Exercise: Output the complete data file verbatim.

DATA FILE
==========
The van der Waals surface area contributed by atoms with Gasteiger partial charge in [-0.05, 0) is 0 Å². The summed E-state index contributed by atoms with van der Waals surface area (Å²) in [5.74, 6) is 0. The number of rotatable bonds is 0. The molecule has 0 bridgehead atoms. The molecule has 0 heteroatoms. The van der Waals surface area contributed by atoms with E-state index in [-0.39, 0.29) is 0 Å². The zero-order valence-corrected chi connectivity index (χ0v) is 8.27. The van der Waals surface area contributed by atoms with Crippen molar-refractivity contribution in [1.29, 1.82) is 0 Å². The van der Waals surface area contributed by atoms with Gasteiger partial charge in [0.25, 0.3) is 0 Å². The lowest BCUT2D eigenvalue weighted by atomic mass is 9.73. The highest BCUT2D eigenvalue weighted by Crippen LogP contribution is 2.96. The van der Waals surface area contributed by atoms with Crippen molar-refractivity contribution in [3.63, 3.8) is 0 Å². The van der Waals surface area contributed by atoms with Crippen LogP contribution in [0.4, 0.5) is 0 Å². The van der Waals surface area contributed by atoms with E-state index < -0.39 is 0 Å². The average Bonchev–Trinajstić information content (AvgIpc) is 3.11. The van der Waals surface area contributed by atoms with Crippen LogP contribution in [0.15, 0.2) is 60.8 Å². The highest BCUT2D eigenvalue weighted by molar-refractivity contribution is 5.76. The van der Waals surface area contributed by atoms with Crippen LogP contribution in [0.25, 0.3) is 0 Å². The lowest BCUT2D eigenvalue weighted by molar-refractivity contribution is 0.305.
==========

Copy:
The van der Waals surface area contributed by atoms with Gasteiger partial charge in [-0.05, 0) is 0 Å². The summed E-state index contributed by atoms with van der Waals surface area (Å²) in [5.74, 6) is 0. The number of rotatable bonds is 0. The molecule has 0 bridgehead atoms. The molecule has 0 heteroatoms. The van der Waals surface area contributed by atoms with E-state index in [-0.39, 0.29) is 0 Å². The zero-order valence-corrected chi connectivity index (χ0v) is 8.27. The van der Waals surface area contributed by atoms with Crippen molar-refractivity contribution in [1.29, 1.82) is 0 Å². The van der Waals surface area contributed by atoms with Gasteiger partial charge in [0.25, 0.3) is 0 Å². The lowest BCUT2D eigenvalue weighted by atomic mass is 9.73. The highest BCUT2D eigenvalue weighted by Crippen LogP contribution is 2.96. The van der Waals surface area contributed by atoms with Crippen molar-refractivity contribution in [3.63, 3.8) is 0 Å². The van der Waals surface area contributed by atoms with Crippen LogP contribution in [0.4, 0.5) is 0 Å². The van der Waals surface area contributed by atoms with E-state index < -0.39 is 0 Å². The average Bonchev–Trinajstić information content (AvgIpc) is 3.11. The van der Waals surface area contributed by atoms with Crippen LogP contribution in [0.15, 0.2) is 60.8 Å². The highest BCUT2D eigenvalue weighted by molar-refractivity contribution is 5.76. The van der Waals surface area contributed by atoms with Crippen LogP contribution in [0.25, 0.3) is 0 Å². The lowest BCUT2D eigenvalue weighted by molar-refractivity contribution is 0.305.